But let us use an actual example to talk this through. Between 2008 and 2009 a campaign called Boycott Jamaica was started in San Francisco by a man called Michael Petrelis. The launch of the campaign saw people gathered in Stonewall New York to throw bottles of Redstripe Beer and rum down into the sewers. The symbolism could not be lost anyone – Jamaica was such a repulsive place that anything coming out of it rightfully belonged in the sewers. The campaign created the unfortunate image of mostly white Americans who had possibly never been to Jamaica pretending to know and understand what was happening there.
From the beginning Petrelis’s campaign was a controversial one – wrapped in so many layers of self-righteousness, white-privilege, and the absolute inability to hear what forest-dwellers are saying. JFLAG was the first to write an open letter condemning the boycott and the text of that letter is worth quoting extensively:
Dear Friends and Supporters: We thank our international allies for their continued interest in the state of LGBT affairs in Jamaica. Your support over the years has strengthened our voice and made it possible for us to make progress where we hardly thought it possible. One of the most significant ventures in which our international allies have collaborated with us was the SMM campaign that started in 2004, and which culminated in a local debate about the appropriateness of violence and hate in Jamaican music played in public places. Despite the occasionally homophobic rant by rogue deejays, we have seen a general decline in the level of homophobia coming from new Jamaican artistes and in new music from Jamaica. We have also seen corporate sponsors withdrawing their support from music that promotes violence or discrimination against any group. It with this in mind that we find it unfortunate that a campaign has been launched calling for the boycott of two Jamaican products, one marketed by a company that unequivocally distanced itself from the hostility and violence typical of Jamaican music towards members of the LGBT community. In April 2008, Red Stripe took the brave and principled stance to cease sponsorship of music festivals that promoted hate and intolerance, including that against members of the LGBT community. The naming of Red Stripe, therefore, as a target of this boycott is extremely damaging to the cause of LGBT activists in Jamaica. In the global arena in which we operate today, events in one place can and do have repercussions in another. Concomitantly, information about occurrences in different places across the globe is easily accessible everywhere. We believe that any overseas entity or organisation seeking to agitate for change in a context with which it has only passing familiarity should first do its homework to ensure that it does not do harm to its credibility and ultimately to the cause of the local community whose interest it seeks to defend. It is unfortunate that the organisers of the current campaign to boycott Jamaica have failed in the key area of fact finding. The misguided targeting of Red Stripe does tremendous damage to a process of change that we began almost 11 years ago. The boycott call has now left us not only with our persistent day to day challenges but with a need to engage Red Stripe and attempt damage control as a result of actions that we did not take. Against this background, we would like to reiterate that while we appreciate the support given by our international allies, and understand their impatience for change, we who live in Jamaica best know and understand the dynamics of our situation. We also know that change is a slow and tedious process and those engage in it must be patient. … It is important that our international allies understand the nature of our struggle and engage us in a respectful way about it. Unless they are willing and able to lead the struggle in the trenches as we have done, it is important that they be guided by us. To do otherwise would be to act in a manner that destroys the space for dialogue that we have managed to create over the past decade and to set back our struggle. It is for this reason that we urge those in the international arena who seek to act in our name and on our behalf to do so not only with the utmost care and responsibility but also with due consideration for our efforts and concerns as members of the local activist community.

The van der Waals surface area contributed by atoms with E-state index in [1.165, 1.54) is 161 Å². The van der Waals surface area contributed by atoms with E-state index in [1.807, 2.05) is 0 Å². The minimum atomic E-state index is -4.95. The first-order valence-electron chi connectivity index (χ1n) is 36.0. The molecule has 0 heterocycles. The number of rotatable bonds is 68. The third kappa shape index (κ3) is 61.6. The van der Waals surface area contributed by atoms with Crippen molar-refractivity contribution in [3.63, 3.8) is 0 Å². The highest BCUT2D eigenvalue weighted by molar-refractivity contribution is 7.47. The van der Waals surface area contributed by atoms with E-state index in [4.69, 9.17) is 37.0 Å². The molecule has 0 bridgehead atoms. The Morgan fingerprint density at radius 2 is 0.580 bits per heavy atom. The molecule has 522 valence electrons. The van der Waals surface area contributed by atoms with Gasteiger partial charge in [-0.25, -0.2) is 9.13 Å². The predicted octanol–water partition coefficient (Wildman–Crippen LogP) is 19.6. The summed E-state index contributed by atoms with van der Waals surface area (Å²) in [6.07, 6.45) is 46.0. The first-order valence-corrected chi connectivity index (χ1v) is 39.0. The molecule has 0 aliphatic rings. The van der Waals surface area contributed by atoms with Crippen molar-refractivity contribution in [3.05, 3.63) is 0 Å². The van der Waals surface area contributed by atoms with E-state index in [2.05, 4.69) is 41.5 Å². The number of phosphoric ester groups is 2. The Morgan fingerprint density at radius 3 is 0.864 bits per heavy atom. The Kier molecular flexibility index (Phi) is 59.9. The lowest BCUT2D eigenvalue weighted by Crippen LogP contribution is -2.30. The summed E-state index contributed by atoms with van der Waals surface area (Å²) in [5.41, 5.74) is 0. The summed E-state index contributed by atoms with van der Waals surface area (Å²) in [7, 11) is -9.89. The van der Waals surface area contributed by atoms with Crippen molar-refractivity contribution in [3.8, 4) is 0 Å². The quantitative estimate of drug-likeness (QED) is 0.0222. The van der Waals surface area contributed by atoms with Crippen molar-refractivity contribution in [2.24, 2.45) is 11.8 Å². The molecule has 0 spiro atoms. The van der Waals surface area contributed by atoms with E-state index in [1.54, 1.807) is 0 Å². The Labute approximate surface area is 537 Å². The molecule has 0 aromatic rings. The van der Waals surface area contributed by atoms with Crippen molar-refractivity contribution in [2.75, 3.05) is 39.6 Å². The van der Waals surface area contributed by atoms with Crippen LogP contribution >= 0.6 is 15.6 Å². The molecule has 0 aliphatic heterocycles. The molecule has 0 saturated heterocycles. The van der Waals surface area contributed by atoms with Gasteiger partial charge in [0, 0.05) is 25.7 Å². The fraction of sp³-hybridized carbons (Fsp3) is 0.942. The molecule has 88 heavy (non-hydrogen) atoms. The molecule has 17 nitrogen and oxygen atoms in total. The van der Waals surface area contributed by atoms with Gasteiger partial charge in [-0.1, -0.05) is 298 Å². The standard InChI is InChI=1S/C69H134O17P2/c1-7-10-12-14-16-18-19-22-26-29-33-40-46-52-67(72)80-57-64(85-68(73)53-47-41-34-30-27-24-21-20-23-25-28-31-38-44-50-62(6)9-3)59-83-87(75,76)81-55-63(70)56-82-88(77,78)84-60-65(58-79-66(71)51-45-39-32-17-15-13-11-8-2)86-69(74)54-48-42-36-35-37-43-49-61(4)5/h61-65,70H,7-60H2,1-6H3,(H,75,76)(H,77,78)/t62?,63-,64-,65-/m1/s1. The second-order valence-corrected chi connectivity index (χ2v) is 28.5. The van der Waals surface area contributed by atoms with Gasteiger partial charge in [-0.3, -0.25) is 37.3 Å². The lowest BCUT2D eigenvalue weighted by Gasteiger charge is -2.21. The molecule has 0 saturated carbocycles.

Michael Petrelis read this letter. He then summarily dismissed it. He first asked if this letter could have even come from Jamaica. It was too intelligent, and sounded as if it had been penned by another hand. As well, being so discriminated against (and implicitly, being so poor and black and ignorant) these Jamaicans could not possibly know what was actually good for them. He was a man with a cause – with outrage and righteousness firing his engines. He could not be pulled away from his course. He proceeded with the boycott. He ignored the many voices of reason that tried to show him how his boycott was insensitive if not wholly morally reprehensible and instead he republished two letters from Jamaican asylum seekers and recounted a phone call from another Jamaica – because these three voices gave a kind of legitimacy to his campaign.
In the end, Petrelis’s campaign did not amplify the voices of LGBT people in Jamaica. In fact, when those voices came, Petrelis ignored them, or at least he was selective in what voices to use. Petrelis only amplified a world of ironies that are often lost in these human rights campaigns. For did it not occur to this man that his campaign was not just a campaign – but a crusade, and that black people across the world were all too familiar with crusades? That they made us uncomfortable? Did it not occur to him that such campaigns, full of moral conviction, had already changed countries like Jamaica – had already given us colonial laws that outlawed particular ways of being and living? Had already outlawed buggery and created a staunch religiosity and culture which daily endangers the lives of LGBT people? It is not that LGBT advocacy should not happen in countries like Jamaica or Trinidad or Kenya or Ghana or Nigeria, but where it comes from, how it is directed, and what lies at the heart of such advocacy is important. Michael Petrelis is the white man who arrives late to the edge of the forest, hears the trees fallings, and thinks they have not been making these sounds before. But dude – these trees have been falling a long time. And we’ve been hearing them. We know how to hear them. Why don’t you sit for just a moment, and listen?